Offshore crude oil extraction, including deepwater, is closing in on shale in terms of cost thanks to new production technologies, a senior Chevron executive said at an industry event, as quoted by Bloomberg.
The company is laying pump networks on the ocean floor, connecting new wells with already installed platforms, cutting its costs considerably and bringing deepwater oil closer to competing with shale on an equal footing, vice president for upstream, Jay Johnson, said during a presentation at the Scotia Howard Weil Conference in Louisiana.
The upbeat attitude is not limited to Chevron executives, either. Transocean’s chief executive, Jeremy Thigpen, said that at the moment, most of the 29 deepwater oil projects in the Gulf of Mexico have a breakeven level of between US$40 and US$45 a barrel.
Deepwater exploration was the object of much lament during the downturn as it is traditionally costlier than onshore conventional and shale exploration. Indeed, investments were slashed across the industry.
But now that prices have recovered somewhat, offshore explorers are back in the game and seem determined to stay despite shale.
Last year in May, Wood Mackenzie analysts reported that offshore drilling costs were going down, despite still weak oil prices, reflecting the efficiency of the strict cost discipline and the tech innovation drive that helped the oil industry weather the crisis. Related: Trump Looks To Undo Fuel Efficiency Standards
In fact, Wood Mac said last May, by this year some offshore oil projects could break even if crude trades at US$50 a barrel.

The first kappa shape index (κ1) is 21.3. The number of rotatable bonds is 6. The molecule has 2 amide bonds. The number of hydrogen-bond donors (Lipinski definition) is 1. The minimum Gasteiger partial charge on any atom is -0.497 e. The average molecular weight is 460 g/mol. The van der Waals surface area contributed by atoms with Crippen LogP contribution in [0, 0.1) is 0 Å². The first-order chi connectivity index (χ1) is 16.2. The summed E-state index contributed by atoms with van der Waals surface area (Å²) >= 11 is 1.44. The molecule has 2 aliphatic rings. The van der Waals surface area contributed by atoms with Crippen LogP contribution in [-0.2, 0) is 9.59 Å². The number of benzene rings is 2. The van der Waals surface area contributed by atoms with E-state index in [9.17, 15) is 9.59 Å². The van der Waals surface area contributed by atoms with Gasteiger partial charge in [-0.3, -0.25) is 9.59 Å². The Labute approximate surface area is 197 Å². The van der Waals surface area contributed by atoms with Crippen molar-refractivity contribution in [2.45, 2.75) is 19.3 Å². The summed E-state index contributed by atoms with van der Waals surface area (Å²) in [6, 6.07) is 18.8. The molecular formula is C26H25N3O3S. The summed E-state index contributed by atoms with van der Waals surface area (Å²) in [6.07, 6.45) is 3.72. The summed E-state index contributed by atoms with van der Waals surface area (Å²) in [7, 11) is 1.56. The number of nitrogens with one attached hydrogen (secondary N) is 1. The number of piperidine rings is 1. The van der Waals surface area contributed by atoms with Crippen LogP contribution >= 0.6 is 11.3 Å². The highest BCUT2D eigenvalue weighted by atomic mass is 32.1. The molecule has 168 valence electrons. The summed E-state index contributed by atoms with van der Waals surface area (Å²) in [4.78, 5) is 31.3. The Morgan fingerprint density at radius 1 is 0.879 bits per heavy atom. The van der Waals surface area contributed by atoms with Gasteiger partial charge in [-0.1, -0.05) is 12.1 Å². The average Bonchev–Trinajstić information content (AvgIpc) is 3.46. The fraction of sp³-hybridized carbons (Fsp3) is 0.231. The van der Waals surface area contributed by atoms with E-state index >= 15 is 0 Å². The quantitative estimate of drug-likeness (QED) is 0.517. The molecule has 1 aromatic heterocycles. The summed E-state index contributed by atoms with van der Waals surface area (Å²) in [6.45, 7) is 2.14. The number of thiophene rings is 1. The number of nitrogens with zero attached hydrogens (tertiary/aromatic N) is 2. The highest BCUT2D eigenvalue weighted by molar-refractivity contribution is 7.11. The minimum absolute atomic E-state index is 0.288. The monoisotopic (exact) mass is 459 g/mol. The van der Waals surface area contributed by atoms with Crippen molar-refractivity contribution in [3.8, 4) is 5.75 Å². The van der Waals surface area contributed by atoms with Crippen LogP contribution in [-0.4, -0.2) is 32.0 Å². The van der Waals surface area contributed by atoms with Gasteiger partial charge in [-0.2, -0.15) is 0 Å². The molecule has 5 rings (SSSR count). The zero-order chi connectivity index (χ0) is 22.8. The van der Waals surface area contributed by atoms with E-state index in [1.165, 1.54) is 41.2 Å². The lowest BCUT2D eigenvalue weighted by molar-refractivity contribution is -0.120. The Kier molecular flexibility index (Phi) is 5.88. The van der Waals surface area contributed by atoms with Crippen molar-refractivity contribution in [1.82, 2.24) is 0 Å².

Offshore is being helped by rising costs onshore, as well.
A February report from Westwood Energy said that deepwater oil projects are becoming more competitive because the costs of shale drillers are rising on the back of growing frac sand amounts used per well that are pushing the market into a shortage, sending frac sand prices sky-high.
By Irina Slav for Oilprice.com
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Royal Dutch Shell cut the size/weight of the GoM Vito platform by 75% or 30,000 tons. The original layout and size were designed when oil was $100/bbl. It can now make money for shell at $45/bbl. or less.
Not all DW drilling can be right-sized, but contiguous blocks (see RDS's recent Mexican off-short bidding vis a vis The Whale discovery) help cut costs substantially.
price back in the 90s. Even allowing for inflation that's around $35 today, it makes you wonder why need $50 today.
Lifting costs in Saudi Arabia were $0.50/bbl. in the 1960's. Today they are closer to $5.00 -- a 10-fold increase, even for the super-productive Ghawar Field.